Ubiquio 701 ultra-mobile PC
The UMPC finally beats the laptop?
Review It's almost a year since Intel and Microsoft launched the Ultra-mobile PC (UMPC) as a new category of handheld computer. Chip maker VIA touted an early reference design, but its offering was quickly eclipsed by Samsung's Q1 UMPC. But the VIA machines didn't disappear entirely and has now popped up again, this time as the Ubiquio 701.
The 701 is a classically styled UMPC, looking like a half-size Tablet PC or a large personal media player. It's decked out in shiny black plastic, which gives it a slightly cheap feel, but all the key features - a full version of Windows, a laptop-class processor, a hard drive, wireless connectivity - are here.
The 701 starts up for the first time with its 7in screen set to a resolution of 800 x 600. It doesn't look right, since it's clearly not the panel's native resolution. A trip to the display properties panel provides two other choices: 1024 x 600 and 1024 x 768. Again, neither are native resolutions. But there's another way of changing the screen size on a UMPC: the pop-up settings bezel, and its screen sizes options are 1024 x 600, 800 x 600 and 800 x 480. Selecting the latter finally presented me with the screen's native resolution.
When I tried Samsung's UMPC, the Q1, last year, I found its 800 x 480 display severely limited: dialog boxes disappeared off the upper and lower edges of the screen to the extent that you can't see their buttons. You can switch to a larger, non-native resolution and view them complete, but they lack the sharpness of the true screen size.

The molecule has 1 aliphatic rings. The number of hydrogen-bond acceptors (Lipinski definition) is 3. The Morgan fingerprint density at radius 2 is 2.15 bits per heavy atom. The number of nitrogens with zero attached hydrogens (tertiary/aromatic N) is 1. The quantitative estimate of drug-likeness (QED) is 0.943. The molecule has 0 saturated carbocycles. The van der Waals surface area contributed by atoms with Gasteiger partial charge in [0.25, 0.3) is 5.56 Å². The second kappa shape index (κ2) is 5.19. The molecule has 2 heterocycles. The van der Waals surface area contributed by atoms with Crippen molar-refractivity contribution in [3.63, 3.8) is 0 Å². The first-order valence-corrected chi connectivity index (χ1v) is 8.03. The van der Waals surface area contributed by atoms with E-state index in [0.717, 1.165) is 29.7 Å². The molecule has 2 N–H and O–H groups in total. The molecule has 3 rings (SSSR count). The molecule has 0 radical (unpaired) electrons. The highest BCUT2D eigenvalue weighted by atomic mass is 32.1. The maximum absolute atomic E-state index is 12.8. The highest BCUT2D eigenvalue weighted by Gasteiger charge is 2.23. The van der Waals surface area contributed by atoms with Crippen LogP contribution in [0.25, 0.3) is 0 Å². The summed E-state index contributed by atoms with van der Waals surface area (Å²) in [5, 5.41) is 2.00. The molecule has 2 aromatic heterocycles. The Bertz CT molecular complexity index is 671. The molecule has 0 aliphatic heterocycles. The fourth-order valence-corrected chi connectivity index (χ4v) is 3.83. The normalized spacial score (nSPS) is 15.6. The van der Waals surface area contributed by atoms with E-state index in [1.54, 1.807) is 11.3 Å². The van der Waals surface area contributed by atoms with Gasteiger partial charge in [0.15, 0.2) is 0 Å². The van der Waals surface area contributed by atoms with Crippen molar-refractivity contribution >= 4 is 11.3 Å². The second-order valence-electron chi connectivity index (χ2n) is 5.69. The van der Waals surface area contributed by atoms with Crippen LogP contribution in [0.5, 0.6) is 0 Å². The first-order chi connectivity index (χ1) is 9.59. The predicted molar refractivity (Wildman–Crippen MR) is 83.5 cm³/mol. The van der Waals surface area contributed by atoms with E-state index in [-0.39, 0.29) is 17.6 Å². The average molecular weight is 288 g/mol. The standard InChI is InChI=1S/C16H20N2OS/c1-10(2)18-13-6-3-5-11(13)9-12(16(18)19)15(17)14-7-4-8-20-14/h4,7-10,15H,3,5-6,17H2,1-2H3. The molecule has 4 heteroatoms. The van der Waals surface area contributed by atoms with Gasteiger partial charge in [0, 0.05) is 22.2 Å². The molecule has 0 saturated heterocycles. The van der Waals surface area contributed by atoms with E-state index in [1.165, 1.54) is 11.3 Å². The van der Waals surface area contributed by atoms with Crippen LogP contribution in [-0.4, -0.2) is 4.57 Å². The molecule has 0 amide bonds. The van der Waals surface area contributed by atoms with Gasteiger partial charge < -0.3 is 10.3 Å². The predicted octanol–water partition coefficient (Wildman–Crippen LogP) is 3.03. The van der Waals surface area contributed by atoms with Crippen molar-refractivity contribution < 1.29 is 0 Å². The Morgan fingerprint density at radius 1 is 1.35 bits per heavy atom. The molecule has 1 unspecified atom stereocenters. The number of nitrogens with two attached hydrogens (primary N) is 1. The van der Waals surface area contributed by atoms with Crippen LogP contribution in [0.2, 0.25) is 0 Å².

The 701 beats the Q1 one important respect: its mouse control. The Q1 forces you to use either your finger or the stylus. The 701, however, has a button to the right of the screen that works just like the tiny joysticks you see on some laptop keyboards. It'll steer the cursors all around the screen, and you can tap it to click.
Below the cursor control are a pair of keys for up and down scroll actions, followed by a button to pop up the aforementioned control bezel - with brightness, screen size, main display, volume and mute selectors - and, below that, a button that goes straight to the screen-size selection bezel.
On the other side of the screen are buttons to call up the standard stylus-oriented keyboard, Microsoft's Media Center-like simplified UMPC UI, a five-way navigation key - which, as per the Q1, doesn't control the cursor and is generally little-used - and two buttons clearly marked to show they perform right and left mouse button clicks.